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Andrew Mayne on social biases in studies of the psychology of choice

Guest post by Andrew Mayne


Too much choice can be a bad thing-not just for the individual, but for society.”

Pop quiz, was the above statement made by?

A. Vladimir Lenin

B. Scientists in an upcoming issue of Psychological Science

Before I tell you the answer, I must warn you that according to either A or B, the mere act of presenting you with these choices may have made you a worse person. For that I apologize. I limited the choices to two so that I could minimize your negative impact on society.

I’m sure Lenin wished he’d said it, but the statement actually comes from the first line of a press release for an upcoming paper in the journal of Psychological Science “The Unanticipated Interpersonal and Societal Consequences of Choice: Victim-Blaming and Reduced Support for the Public Good”.

Continuing on from the theme of Barry SchwartzSheena Iyengar and others, that too much choice can be stressful and impair our ability to make decisions in our own best interests, the scientists have looked at the impact the mere presence of choice has on the decisions we make that effect others.

Their goal was to find out if choice impairment was not only bad on a personal level, but had negative consequences on society.

That all sounds well in good, until we get to the part where we see what their ideas of pro-social choices are. This is where what might very well be good science turns into sketchy political science theory (hopefully when the paper is released it can make a better case for how the examples were used). From the press release:

Simply thinking about ‘choice’ made people less likely to support policies promoting greater equality and benefits for society, such as affirmative action, a tax on fuel-inefficient cars, or banning violent video games.

So, according to the paper the baseline examples for pro public good behavior were support for:

1. Affirmative action

2. Taxing fuel inefficient cars

3. Banning violent video games

We go from an issue where we can all agree that at least the intent is mutually beneficial, to an issue that’s the center of much debate and end up on one that suggests that free speech is a bad idea – at least some of the time.

When this experiment was being planned, did not one of the researchers or advisors raise their hand and ask if these values were really beneficial?

While it’s easy to understand a group of academics being blind to the more complex discussions about a third-rail issue like affirmative action, you’d like to think they might be at least semi-aware of the unintended consequences of taxing people who don’t have the luxury of consuming in a politically correct way and can’t afford a Toyota Prius.

More disturbing is that as people in the Middle East are dying in the streets for democracy and freedom of expression, a group of scientists takes for granted the idea that the government is right to restrict certain kinds of speech if they think it’s in society’s best interest. Which is also how tyrants think.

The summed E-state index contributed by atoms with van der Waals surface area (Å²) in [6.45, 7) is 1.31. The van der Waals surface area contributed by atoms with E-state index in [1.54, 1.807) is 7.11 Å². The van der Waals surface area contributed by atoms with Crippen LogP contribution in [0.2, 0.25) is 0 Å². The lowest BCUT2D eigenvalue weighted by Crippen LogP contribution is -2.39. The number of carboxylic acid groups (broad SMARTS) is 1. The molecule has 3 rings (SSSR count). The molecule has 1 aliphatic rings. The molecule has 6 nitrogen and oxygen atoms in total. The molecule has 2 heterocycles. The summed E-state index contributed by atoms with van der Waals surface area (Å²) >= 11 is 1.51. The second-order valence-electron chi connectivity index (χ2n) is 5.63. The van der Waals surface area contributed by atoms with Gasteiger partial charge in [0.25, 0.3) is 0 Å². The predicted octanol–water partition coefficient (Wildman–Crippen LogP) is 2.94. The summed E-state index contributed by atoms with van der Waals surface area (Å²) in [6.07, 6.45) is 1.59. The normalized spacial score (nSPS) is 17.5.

But these people aren’t tyrants (at least as far as we know). They’re moral, socially conscious people trying to understand how a real phenomenon (choice anxiety) can affect that rest of humanity. The problem is that their apparent grasp of these issues is so narrow, some could argue that making the ‘wrong’ choice in most of those issues (letting people spend their money in the marketplace and not to an inefficient bureaucracy or deciding that any restriction on speech is an assault on all forms of speech) is the choice that actually brings the greater good.

Their well-intentioned ‘public good’ examples illustrate the problem of the ‘science gap’ between academics and the general public. Scientists often suffer from expert bias and assume their expertise in their own field also gives them a proficiency in totally unrelated areas like economics and political science. Add in group reinforcement from their peers and you have a group of politically and religiously homogenized people who have very different ideas from you and I on what exactly ‘the public good’ means.

Market theory, evolutionary psychology and neuroeconomics have reinforced what Adam Smith already told us, that the best measure of what brings about the public good isn’t found in measuring just one choice, it’s the cumulative effect of all the different choices that we make as a society. Choice causes anxiety, but its an important part of being a human and not a member of an ant colony.

If a group of academics really could sit around and figure out what all the right choices were that would lead to a better public good, the 20th Century would have been a lot less bloody. Sadly, they couldn’t and the biggest cost of life was the unintended consequences of a small group of ill-informed people making choices for the rest of us.

Side note: The paper also deals with how in the presence of choice we assign greater agency to others in the bad actions that happen to ourselves. according to the press release, contemplating any kind of choice makes us want to blame others. This is certainly an interesting concept and hopefully suggests the value of the paper isn’t just as an example of the cognitive bias of the researchers.

too much choice…


By Matt Ridley | Tagged:  rational-optimist